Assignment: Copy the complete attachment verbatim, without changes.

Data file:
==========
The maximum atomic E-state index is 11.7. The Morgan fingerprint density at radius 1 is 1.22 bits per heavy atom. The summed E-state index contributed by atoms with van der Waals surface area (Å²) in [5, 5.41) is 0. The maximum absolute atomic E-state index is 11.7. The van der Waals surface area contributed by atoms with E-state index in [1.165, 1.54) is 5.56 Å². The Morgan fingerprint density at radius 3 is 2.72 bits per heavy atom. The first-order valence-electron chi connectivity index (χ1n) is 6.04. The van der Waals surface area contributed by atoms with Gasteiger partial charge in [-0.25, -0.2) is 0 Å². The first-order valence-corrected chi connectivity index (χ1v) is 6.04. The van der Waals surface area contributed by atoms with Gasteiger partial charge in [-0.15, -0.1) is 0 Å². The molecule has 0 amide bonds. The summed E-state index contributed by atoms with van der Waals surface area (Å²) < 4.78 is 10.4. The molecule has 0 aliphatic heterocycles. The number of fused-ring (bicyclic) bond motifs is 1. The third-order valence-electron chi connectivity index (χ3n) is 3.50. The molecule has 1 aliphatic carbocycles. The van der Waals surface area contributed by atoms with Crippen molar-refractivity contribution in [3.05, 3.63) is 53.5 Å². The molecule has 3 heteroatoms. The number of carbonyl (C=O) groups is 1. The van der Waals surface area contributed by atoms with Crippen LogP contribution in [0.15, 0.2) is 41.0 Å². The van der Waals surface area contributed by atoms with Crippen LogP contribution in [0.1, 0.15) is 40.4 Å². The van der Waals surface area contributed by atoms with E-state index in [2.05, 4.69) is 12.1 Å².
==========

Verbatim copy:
The maximum atomic E-state index is 11.7. The Morgan fingerprint density at radius 1 is 1.22 bits per heavy atom. The summed E-state index contributed by atoms with van der Waals surface area (Å²) in [5, 5.41) is 0. The maximum absolute atomic E-state index is 11.7. The van der Waals surface area contributed by atoms with E-state index in [1.165, 1.54) is 5.56 Å². The Morgan fingerprint density at radius 3 is 2.72 bits per heavy atom. The first-order valence-electron chi connectivity index (χ1n) is 6.04. The van der Waals surface area contributed by atoms with Gasteiger partial charge in [-0.25, -0.2) is 0 Å². The first-order valence-corrected chi connectivity index (χ1v) is 6.04. The van der Waals surface area contributed by atoms with Gasteiger partial charge in [-0.15, -0.1) is 0 Å². The molecule has 0 amide bonds. The summed E-state index contributed by atoms with van der Waals surface area (Å²) < 4.78 is 10.4. The molecule has 0 aliphatic heterocycles. The number of fused-ring (bicyclic) bond motifs is 1. The third-order valence-electron chi connectivity index (χ3n) is 3.50. The molecule has 1 aliphatic carbocycles. The van der Waals surface area contributed by atoms with Crippen molar-refractivity contribution in [3.05, 3.63) is 53.5 Å². The molecule has 3 heteroatoms. The number of carbonyl (C=O) groups is 1. The van der Waals surface area contributed by atoms with Crippen LogP contribution in [0.15, 0.2) is 41.0 Å². The van der Waals surface area contributed by atoms with Crippen LogP contribution in [0.1, 0.15) is 40.4 Å². The van der Waals surface area contributed by atoms with E-state index in [2.05, 4.69) is 12.1 Å².